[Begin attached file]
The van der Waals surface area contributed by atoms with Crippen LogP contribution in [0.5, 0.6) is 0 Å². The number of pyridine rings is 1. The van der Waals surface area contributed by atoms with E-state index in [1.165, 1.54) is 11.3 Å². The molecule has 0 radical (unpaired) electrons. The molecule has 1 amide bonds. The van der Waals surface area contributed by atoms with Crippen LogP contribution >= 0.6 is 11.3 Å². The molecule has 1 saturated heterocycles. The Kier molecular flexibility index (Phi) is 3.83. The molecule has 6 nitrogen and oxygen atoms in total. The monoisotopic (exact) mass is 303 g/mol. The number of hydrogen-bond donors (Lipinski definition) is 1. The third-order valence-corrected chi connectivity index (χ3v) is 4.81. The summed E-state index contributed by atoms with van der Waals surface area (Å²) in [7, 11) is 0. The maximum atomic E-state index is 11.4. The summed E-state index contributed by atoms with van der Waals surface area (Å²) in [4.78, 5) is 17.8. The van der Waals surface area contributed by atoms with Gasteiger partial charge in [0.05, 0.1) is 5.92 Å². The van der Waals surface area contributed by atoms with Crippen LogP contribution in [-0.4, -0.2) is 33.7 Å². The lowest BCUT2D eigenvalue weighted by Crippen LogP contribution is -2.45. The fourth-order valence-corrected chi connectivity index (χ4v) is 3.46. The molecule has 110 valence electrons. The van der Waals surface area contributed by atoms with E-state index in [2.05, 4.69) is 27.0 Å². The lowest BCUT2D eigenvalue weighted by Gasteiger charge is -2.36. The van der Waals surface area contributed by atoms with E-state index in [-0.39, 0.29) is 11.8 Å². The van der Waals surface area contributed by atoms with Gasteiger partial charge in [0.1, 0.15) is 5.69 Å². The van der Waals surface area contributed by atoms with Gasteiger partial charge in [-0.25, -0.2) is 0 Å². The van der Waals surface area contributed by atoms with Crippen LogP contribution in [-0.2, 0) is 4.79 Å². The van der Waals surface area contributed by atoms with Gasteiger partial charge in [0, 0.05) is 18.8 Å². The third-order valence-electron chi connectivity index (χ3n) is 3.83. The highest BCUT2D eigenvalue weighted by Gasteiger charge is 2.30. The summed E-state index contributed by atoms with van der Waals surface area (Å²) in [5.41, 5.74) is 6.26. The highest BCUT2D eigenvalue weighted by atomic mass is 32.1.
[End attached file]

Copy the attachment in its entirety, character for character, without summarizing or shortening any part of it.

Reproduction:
The van der Waals surface area contributed by atoms with Crippen LogP contribution in [0.5, 0.6) is 0 Å². The number of pyridine rings is 1. The van der Waals surface area contributed by atoms with E-state index in [1.165, 1.54) is 11.3 Å². The molecule has 0 radical (unpaired) electrons. The molecule has 1 amide bonds. The van der Waals surface area contributed by atoms with Crippen LogP contribution >= 0.6 is 11.3 Å². The molecule has 1 saturated heterocycles. The Kier molecular flexibility index (Phi) is 3.83. The molecule has 6 nitrogen and oxygen atoms in total. The monoisotopic (exact) mass is 303 g/mol. The number of hydrogen-bond donors (Lipinski definition) is 1. The third-order valence-corrected chi connectivity index (χ3v) is 4.81. The summed E-state index contributed by atoms with van der Waals surface area (Å²) in [7, 11) is 0. The maximum atomic E-state index is 11.4. The summed E-state index contributed by atoms with van der Waals surface area (Å²) in [4.78, 5) is 17.8. The van der Waals surface area contributed by atoms with Gasteiger partial charge in [0.05, 0.1) is 5.92 Å². The van der Waals surface area contributed by atoms with Crippen LogP contribution in [-0.4, -0.2) is 33.7 Å². The lowest BCUT2D eigenvalue weighted by Crippen LogP contribution is -2.45. The fourth-order valence-corrected chi connectivity index (χ4v) is 3.46. The molecule has 110 valence electrons. The van der Waals surface area contributed by atoms with E-state index in [2.05, 4.69) is 27.0 Å². The lowest BCUT2D eigenvalue weighted by Gasteiger charge is -2.36. The van der Waals surface area contributed by atoms with E-state index in [-0.39, 0.29) is 11.8 Å². The van der Waals surface area contributed by atoms with Gasteiger partial charge in [0.1, 0.15) is 5.69 Å². The van der Waals surface area contributed by atoms with Gasteiger partial charge in [-0.25, -0.2) is 0 Å². The van der Waals surface area contributed by atoms with Crippen LogP contribution in [-0.2, 0) is 4.79 Å². The van der Waals surface area contributed by atoms with Gasteiger partial charge in [0, 0.05) is 18.8 Å². The third-order valence-electron chi connectivity index (χ3n) is 3.83. The highest BCUT2D eigenvalue weighted by Gasteiger charge is 2.30. The summed E-state index contributed by atoms with van der Waals surface area (Å²) in [5.41, 5.74) is 6.26. The highest BCUT2D eigenvalue weighted by atomic mass is 32.1.